My Crazy Henna Birthday Celebration

9 Feb

I love parties.  But I honestly was not planning on doing anything to commemorate my 65th birthday.  It was enough that I made it to Medicare age.  The emotion of realizing I was now officially a senior bothered me a bit.   Although I am not afraid of getting old.  It is more of a disbelief that I am older than I feel I am in my heart.

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Nomi Eve and me.

The idea for my party started with a book, Henna House, written by Nomi Eve.  I loved the book.  Although people seem to know the stories of the Ashkenazi Jewish diaspora and the horrific times in Europe with the Shoah, many do not realize that there is a large population of Mizrachi (Jews from Arab countries) Jewish residents in Israel now.  They were cast out of their countries when Israel was created, but even before suffered from anti-Semitic laws.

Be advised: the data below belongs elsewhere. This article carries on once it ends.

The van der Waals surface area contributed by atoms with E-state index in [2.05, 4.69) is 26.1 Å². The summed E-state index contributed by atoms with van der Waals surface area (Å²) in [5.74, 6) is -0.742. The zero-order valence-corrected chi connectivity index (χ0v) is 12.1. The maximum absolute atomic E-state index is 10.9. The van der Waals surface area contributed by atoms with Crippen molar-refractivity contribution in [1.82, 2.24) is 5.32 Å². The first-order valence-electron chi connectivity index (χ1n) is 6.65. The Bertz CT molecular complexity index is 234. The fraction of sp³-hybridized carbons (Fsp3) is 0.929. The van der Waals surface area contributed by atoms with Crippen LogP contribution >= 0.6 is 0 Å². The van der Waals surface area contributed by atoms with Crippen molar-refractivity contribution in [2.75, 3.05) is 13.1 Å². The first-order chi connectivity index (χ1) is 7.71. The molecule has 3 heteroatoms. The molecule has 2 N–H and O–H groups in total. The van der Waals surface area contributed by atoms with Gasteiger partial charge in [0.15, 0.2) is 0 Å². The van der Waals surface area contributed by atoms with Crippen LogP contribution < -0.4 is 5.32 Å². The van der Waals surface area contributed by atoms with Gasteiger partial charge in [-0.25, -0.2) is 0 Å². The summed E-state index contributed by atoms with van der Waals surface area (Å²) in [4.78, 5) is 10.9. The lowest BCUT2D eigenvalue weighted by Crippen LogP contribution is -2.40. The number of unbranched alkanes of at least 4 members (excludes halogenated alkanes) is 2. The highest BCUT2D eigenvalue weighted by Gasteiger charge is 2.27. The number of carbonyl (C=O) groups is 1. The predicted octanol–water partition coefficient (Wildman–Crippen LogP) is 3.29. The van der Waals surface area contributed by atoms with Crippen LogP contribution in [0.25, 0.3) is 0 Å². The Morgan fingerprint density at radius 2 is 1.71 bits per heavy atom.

In Henna House, Nomi Eve discusses the world of the Yemenite Jews focusing on one girl as she grows and her family.  I loved it so much, I offered to chair a committee to bring Nomi to Kansas City for a book event.  Since,  I have been helping with the Jewish Community Center of Greater Kansas City’s book events for well over 20 years, I hoped that they would agree to this event.

It was approved.  On a side note, Nomi Eve was supposed to be in Kansas City on a tour for her first book, The Family Orchard.  I was on that committee as well.  In the last minute, she was unable to make that book event.  She told me, when we met in December, that she felt she owed Kansas City and had to come.  I am glad she did!